Wildlife Bills Active In Oly, Salem

I’ve been trying to put together a legislative bill update this week, but, well, sometimes it’s just best to let other people do the work for you.

Doing the heavy lifting in this case is the Seattle Times, The Oregonian, Spokane Spokesman Review and Northwest Sportfishing Industry Association all out with news from Oly and Salem.

Among the big items, a bill that would have extended Washington’s hound-hunting-for-cougars pilot program is said to be dead — “because of pure politics and the culture wars without regard for the issues,” its prime sponsor told Rich Landers of the SSR — while the Oregon House yesterday passed a bill that would, for the first time since a ban there, allow dog chases for the big cats in counties opting into the the program.

“The bill now goes to the Senate, where it faces an uncertain fate,” reports Jeff Mapes of The Oregonian.

The players and arguments for and against the bill will be familiar to Washingtonians, where the pilot program has been running in several Eastern Washington counties since the mid-2000s, but Mapes reports that the difficulty in getting it to Governor Kitzhaber will be because:

The bill needs a two-thirds vote in each House. (Rep. Brian) Clem (D-Salem) said he thinks it will be difficult for supporters to get 20 votes in the Senate, which has a narrow Democratic majority.

The two-thirds vote is needed because of a separate tough-on-crime ballot measure, also passed in 1994, that says the Legislature can only reduce voter imposed crime sentences on a two-thirds vote. The ballot measure regarding cougars made it a crime for sport hunters to use dogs in hunting cougars.

That was yesterday. This afternoon at 3 p.m. in Salem the Senate’s Environment and Natural Resources Committee will hold a work session and vote on a bill that would ban gillnetting in the Columbia except for off-channel areas in the lower river.

Backers believe that they have the votes to get an amended version of SB 736 out of the committee and Senate and over to the House, but are asking sport anglers to email several lawmakers they consider undecided or against, including Sens. Alan Olsen and Chuck Thomsen, to back it.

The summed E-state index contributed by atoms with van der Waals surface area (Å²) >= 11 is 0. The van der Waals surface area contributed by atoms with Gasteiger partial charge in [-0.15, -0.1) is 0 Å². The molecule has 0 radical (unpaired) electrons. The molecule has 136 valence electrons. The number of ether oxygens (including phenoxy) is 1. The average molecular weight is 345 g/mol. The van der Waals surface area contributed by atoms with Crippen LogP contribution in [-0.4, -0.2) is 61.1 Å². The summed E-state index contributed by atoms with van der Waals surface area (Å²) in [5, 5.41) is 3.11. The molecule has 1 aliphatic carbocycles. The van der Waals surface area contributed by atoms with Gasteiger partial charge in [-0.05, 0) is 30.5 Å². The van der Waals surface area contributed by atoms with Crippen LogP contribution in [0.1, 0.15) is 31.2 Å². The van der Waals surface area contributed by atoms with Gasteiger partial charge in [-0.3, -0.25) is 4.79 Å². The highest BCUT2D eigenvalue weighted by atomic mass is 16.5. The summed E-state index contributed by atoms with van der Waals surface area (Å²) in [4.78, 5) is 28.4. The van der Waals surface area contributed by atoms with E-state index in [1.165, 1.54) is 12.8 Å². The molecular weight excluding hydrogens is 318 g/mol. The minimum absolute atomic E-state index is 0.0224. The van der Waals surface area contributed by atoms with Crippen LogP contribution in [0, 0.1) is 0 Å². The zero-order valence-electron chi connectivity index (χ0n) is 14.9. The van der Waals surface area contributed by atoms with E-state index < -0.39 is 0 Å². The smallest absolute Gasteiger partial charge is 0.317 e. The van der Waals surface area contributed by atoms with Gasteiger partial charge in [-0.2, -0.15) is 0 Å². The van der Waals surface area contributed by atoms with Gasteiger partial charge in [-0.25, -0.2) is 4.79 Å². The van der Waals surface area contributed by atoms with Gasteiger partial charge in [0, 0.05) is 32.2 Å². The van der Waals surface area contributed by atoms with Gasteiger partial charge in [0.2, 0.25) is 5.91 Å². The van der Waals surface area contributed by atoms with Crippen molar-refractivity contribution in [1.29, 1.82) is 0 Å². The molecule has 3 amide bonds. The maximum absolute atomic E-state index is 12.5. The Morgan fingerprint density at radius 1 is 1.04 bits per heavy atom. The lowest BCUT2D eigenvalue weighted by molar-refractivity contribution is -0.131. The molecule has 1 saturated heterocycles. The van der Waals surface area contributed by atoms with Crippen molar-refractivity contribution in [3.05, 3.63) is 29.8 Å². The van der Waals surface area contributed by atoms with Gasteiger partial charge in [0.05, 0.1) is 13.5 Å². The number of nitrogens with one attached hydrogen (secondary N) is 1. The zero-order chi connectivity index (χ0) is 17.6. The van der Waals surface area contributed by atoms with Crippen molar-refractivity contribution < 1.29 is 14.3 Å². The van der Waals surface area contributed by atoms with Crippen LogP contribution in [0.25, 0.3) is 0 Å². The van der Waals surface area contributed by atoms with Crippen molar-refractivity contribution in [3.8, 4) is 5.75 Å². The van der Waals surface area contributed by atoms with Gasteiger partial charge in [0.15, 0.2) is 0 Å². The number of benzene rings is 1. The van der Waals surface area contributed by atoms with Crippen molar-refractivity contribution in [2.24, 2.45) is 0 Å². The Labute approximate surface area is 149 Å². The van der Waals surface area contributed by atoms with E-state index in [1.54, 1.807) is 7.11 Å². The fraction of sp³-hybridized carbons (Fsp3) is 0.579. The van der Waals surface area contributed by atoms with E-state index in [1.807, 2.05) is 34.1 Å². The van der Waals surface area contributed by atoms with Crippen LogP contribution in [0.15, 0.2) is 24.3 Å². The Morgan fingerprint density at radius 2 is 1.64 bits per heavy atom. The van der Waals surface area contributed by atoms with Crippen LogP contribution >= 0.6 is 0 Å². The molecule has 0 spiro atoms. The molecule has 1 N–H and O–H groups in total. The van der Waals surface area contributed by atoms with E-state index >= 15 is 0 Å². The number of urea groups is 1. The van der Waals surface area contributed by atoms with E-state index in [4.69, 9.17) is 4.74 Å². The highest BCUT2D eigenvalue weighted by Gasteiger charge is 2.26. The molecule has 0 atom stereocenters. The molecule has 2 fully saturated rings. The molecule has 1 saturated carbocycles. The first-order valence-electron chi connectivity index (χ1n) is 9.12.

The committee will meet in Capital Hearing Room C; media will be available here.

Meanwhile, Landers reports that the $30 Discover Pass has been passed by both houses.

The fishing and hunting license increase package that WDFW Director Phil Anderson is pinning a lot of revenue hopes on — SSB 5385 — has made it out of Washington’s Senate and has been placed on second reading in the lower chamber as well.

Pardon the lengthy quote, but Landers reports that Ritzville Republican Senator Mark Schoesler said of the fee hike:

“Most sportsmen realize the state is digging itself out of a $5 billion hole and they’re begrudgingly going along to avoid losing essential functions.

“I fear the end of the session when I have to go back and tell my dad that I voted to increase his license fees.

“Some people might not buy a license because of the increase, but we’ll lose people quicker (if) we don’t stock fish in lakes or have the biologists setting hunting seasons.”

Landers also reports more on natural resource agency consolidations — not mergers — being discussed in the Senate. As I reported earlier this week, that may mean that WDFW has to reduce the number of its regional offices from six to four.

There are three offices on the Eastside, in Spokane, Yakima and Ephrata, and three on the Westside, Vancouver, Montesano and Mill Creek.

And finally, among the dozens of bills that have made it to Governor Gregoire’s desk this session — and one I’ve been obsessively reporting on — she put her signature on HB 1340 yesterday, increasing penalties for spree shooting of wildlife.

To quote myself:

Basically, House Bill 1340 expands what can be considered unlawful hunting in the first degree, a class C felony. Previously, offenders had to have a previous wildlife misdemeanor within the past five years to get hit with that charge. But now someone who poaches three or more deer, elk, moose, mountain goat, caribou, cougars, black bears or grizzly bears within 24 hours or “course of events” can be charged straight away in the first degree.

“I’m sure we’ll have a number of times to apply it this year, unfortunately,” said WDFW Deputy Chief of Enforcement Mike Cenci.

The bill flew through the lower chamber on a 97-0 vote (with one member excused), and cleared the upper, 49-0.

It comes after at least four spree wildlife poachings in the past year and a half and with the recent jailing of a man who game wardens suspect has illegally killed over 100 animals.

Big tip of the cap to the Legislature and Governor Gregoire for that one.

Now, to figure out how to get the rest of the work done by Friday’s end of the session or in overtime.


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